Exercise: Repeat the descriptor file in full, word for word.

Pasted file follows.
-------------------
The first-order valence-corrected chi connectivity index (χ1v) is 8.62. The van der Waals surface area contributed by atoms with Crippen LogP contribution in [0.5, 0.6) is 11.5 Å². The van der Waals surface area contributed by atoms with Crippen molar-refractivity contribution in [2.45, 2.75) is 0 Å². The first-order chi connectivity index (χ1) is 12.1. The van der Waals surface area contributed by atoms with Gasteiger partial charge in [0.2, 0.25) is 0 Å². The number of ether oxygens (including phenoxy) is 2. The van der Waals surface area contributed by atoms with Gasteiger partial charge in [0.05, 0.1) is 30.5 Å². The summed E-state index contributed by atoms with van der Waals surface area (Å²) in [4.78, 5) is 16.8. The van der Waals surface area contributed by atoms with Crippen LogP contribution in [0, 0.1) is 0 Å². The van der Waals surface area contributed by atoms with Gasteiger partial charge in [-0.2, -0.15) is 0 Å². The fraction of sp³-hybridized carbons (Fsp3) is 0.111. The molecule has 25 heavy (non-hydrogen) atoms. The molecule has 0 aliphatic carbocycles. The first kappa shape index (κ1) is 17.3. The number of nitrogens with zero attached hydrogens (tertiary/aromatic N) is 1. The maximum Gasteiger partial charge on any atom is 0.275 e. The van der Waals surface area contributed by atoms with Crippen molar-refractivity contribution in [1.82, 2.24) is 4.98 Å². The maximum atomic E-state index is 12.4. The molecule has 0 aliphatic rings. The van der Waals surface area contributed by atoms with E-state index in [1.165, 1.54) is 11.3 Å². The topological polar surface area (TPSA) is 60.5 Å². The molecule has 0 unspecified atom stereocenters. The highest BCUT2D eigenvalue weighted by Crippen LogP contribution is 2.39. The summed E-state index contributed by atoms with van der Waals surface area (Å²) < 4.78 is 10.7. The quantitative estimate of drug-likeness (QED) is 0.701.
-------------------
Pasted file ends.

The first-order valence-corrected chi connectivity index (χ1v) is 8.62. The van der Waals surface area contributed by atoms with Crippen LogP contribution in [0.5, 0.6) is 11.5 Å². The van der Waals surface area contributed by atoms with Crippen molar-refractivity contribution in [2.45, 2.75) is 0 Å². The first-order chi connectivity index (χ1) is 12.1. The van der Waals surface area contributed by atoms with Gasteiger partial charge in [0.2, 0.25) is 0 Å². The number of ether oxygens (including phenoxy) is 2. The van der Waals surface area contributed by atoms with Gasteiger partial charge in [0.05, 0.1) is 30.5 Å². The summed E-state index contributed by atoms with van der Waals surface area (Å²) in [4.78, 5) is 16.8. The van der Waals surface area contributed by atoms with Crippen LogP contribution in [0, 0.1) is 0 Å². The van der Waals surface area contributed by atoms with Gasteiger partial charge in [-0.2, -0.15) is 0 Å². The fraction of sp³-hybridized carbons (Fsp3) is 0.111. The molecule has 25 heavy (non-hydrogen) atoms. The molecule has 0 aliphatic carbocycles. The first kappa shape index (κ1) is 17.3. The number of nitrogens with zero attached hydrogens (tertiary/aromatic N) is 1. The maximum Gasteiger partial charge on any atom is 0.275 e. The van der Waals surface area contributed by atoms with Crippen molar-refractivity contribution in [1.82, 2.24) is 4.98 Å². The maximum atomic E-state index is 12.4. The molecule has 0 aliphatic rings. The van der Waals surface area contributed by atoms with E-state index in [1.165, 1.54) is 11.3 Å². The topological polar surface area (TPSA) is 60.5 Å². The molecule has 0 unspecified atom stereocenters. The highest BCUT2D eigenvalue weighted by Crippen LogP contribution is 2.39. The summed E-state index contributed by atoms with van der Waals surface area (Å²) < 4.78 is 10.7. The quantitative estimate of drug-likeness (QED) is 0.701.